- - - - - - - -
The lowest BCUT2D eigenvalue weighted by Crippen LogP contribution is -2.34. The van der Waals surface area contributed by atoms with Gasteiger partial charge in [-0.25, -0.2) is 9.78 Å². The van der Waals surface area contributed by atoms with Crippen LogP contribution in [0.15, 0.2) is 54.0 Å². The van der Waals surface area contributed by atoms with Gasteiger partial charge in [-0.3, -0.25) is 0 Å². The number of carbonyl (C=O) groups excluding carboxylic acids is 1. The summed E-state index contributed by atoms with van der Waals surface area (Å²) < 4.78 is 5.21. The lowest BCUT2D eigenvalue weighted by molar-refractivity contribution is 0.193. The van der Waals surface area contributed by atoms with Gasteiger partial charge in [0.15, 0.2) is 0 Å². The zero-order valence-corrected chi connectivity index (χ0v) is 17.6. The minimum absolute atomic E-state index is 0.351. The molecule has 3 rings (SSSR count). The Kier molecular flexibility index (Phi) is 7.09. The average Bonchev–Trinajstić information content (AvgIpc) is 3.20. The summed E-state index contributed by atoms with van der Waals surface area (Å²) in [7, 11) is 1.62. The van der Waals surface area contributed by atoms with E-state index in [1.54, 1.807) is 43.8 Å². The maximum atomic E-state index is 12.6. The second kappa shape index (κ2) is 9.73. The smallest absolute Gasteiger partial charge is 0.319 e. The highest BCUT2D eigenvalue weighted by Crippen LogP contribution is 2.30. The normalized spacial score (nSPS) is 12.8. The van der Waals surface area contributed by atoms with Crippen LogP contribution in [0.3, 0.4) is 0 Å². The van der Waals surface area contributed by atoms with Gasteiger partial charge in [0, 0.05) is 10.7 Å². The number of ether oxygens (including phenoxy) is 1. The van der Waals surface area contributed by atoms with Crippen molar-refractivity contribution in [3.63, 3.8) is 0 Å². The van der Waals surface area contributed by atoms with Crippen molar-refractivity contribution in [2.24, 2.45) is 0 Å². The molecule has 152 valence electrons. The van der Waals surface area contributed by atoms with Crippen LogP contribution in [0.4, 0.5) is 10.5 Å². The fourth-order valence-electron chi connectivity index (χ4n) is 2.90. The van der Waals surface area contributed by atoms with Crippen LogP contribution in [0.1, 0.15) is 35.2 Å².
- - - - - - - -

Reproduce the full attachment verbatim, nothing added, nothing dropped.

The lowest BCUT2D eigenvalue weighted by Crippen LogP contribution is -2.34. The van der Waals surface area contributed by atoms with Gasteiger partial charge in [-0.25, -0.2) is 9.78 Å². The van der Waals surface area contributed by atoms with Crippen LogP contribution in [0.15, 0.2) is 54.0 Å². The van der Waals surface area contributed by atoms with Gasteiger partial charge in [-0.3, -0.25) is 0 Å². The number of carbonyl (C=O) groups excluding carboxylic acids is 1. The summed E-state index contributed by atoms with van der Waals surface area (Å²) < 4.78 is 5.21. The lowest BCUT2D eigenvalue weighted by molar-refractivity contribution is 0.193. The van der Waals surface area contributed by atoms with Gasteiger partial charge in [0.15, 0.2) is 0 Å². The zero-order valence-corrected chi connectivity index (χ0v) is 17.6. The minimum absolute atomic E-state index is 0.351. The molecule has 3 rings (SSSR count). The Kier molecular flexibility index (Phi) is 7.09. The average Bonchev–Trinajstić information content (AvgIpc) is 3.20. The summed E-state index contributed by atoms with van der Waals surface area (Å²) in [7, 11) is 1.62. The van der Waals surface area contributed by atoms with E-state index in [1.54, 1.807) is 43.8 Å². The maximum atomic E-state index is 12.6. The second kappa shape index (κ2) is 9.73. The smallest absolute Gasteiger partial charge is 0.319 e. The highest BCUT2D eigenvalue weighted by Crippen LogP contribution is 2.30. The normalized spacial score (nSPS) is 12.8. The van der Waals surface area contributed by atoms with Crippen LogP contribution in [0.3, 0.4) is 0 Å². The van der Waals surface area contributed by atoms with Gasteiger partial charge in [0, 0.05) is 10.7 Å². The number of ether oxygens (including phenoxy) is 1. The van der Waals surface area contributed by atoms with Crippen molar-refractivity contribution in [3.63, 3.8) is 0 Å². The van der Waals surface area contributed by atoms with Crippen molar-refractivity contribution in [2.24, 2.45) is 0 Å². The molecule has 152 valence electrons. The van der Waals surface area contributed by atoms with Crippen LogP contribution in [0.4, 0.5) is 10.5 Å². The fourth-order valence-electron chi connectivity index (χ4n) is 2.90. The van der Waals surface area contributed by atoms with Crippen LogP contribution in [0.1, 0.15) is 35.2 Å².